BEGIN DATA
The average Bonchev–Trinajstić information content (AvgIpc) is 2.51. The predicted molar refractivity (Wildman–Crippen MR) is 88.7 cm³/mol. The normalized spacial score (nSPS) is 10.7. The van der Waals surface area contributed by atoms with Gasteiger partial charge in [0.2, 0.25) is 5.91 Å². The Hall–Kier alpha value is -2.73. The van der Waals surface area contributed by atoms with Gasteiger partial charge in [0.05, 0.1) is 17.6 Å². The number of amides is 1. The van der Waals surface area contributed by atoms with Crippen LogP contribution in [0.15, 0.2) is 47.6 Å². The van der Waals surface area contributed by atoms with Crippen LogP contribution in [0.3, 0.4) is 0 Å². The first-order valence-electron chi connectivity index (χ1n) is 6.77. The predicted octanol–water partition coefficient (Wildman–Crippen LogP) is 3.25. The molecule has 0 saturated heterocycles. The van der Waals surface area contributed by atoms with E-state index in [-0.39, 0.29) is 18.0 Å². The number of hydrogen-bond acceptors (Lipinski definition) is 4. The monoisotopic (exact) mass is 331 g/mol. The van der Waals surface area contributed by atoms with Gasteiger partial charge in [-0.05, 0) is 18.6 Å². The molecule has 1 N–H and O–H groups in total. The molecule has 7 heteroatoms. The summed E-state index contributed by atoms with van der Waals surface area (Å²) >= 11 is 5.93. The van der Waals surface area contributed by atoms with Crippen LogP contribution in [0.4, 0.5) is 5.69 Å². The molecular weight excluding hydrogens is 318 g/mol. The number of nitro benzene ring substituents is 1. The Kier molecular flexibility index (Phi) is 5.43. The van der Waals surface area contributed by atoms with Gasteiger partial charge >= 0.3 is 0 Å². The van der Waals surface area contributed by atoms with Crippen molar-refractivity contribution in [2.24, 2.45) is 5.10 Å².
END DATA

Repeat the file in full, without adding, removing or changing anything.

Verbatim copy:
The average Bonchev–Trinajstić information content (AvgIpc) is 2.51. The predicted molar refractivity (Wildman–Crippen MR) is 88.7 cm³/mol. The normalized spacial score (nSPS) is 10.7. The van der Waals surface area contributed by atoms with Gasteiger partial charge in [0.2, 0.25) is 5.91 Å². The Hall–Kier alpha value is -2.73. The van der Waals surface area contributed by atoms with Gasteiger partial charge in [0.05, 0.1) is 17.6 Å². The number of amides is 1. The van der Waals surface area contributed by atoms with Crippen LogP contribution in [0.15, 0.2) is 47.6 Å². The van der Waals surface area contributed by atoms with Crippen LogP contribution in [0.3, 0.4) is 0 Å². The first-order valence-electron chi connectivity index (χ1n) is 6.77. The predicted octanol–water partition coefficient (Wildman–Crippen LogP) is 3.25. The molecule has 0 saturated heterocycles. The van der Waals surface area contributed by atoms with E-state index in [-0.39, 0.29) is 18.0 Å². The number of hydrogen-bond acceptors (Lipinski definition) is 4. The monoisotopic (exact) mass is 331 g/mol. The van der Waals surface area contributed by atoms with Gasteiger partial charge in [-0.05, 0) is 18.6 Å². The molecule has 1 N–H and O–H groups in total. The molecule has 7 heteroatoms. The summed E-state index contributed by atoms with van der Waals surface area (Å²) >= 11 is 5.93. The van der Waals surface area contributed by atoms with Crippen LogP contribution in [0.4, 0.5) is 5.69 Å². The molecular weight excluding hydrogens is 318 g/mol. The number of nitro benzene ring substituents is 1. The Kier molecular flexibility index (Phi) is 5.43. The van der Waals surface area contributed by atoms with Gasteiger partial charge >= 0.3 is 0 Å². The van der Waals surface area contributed by atoms with Crippen molar-refractivity contribution in [2.24, 2.45) is 5.10 Å².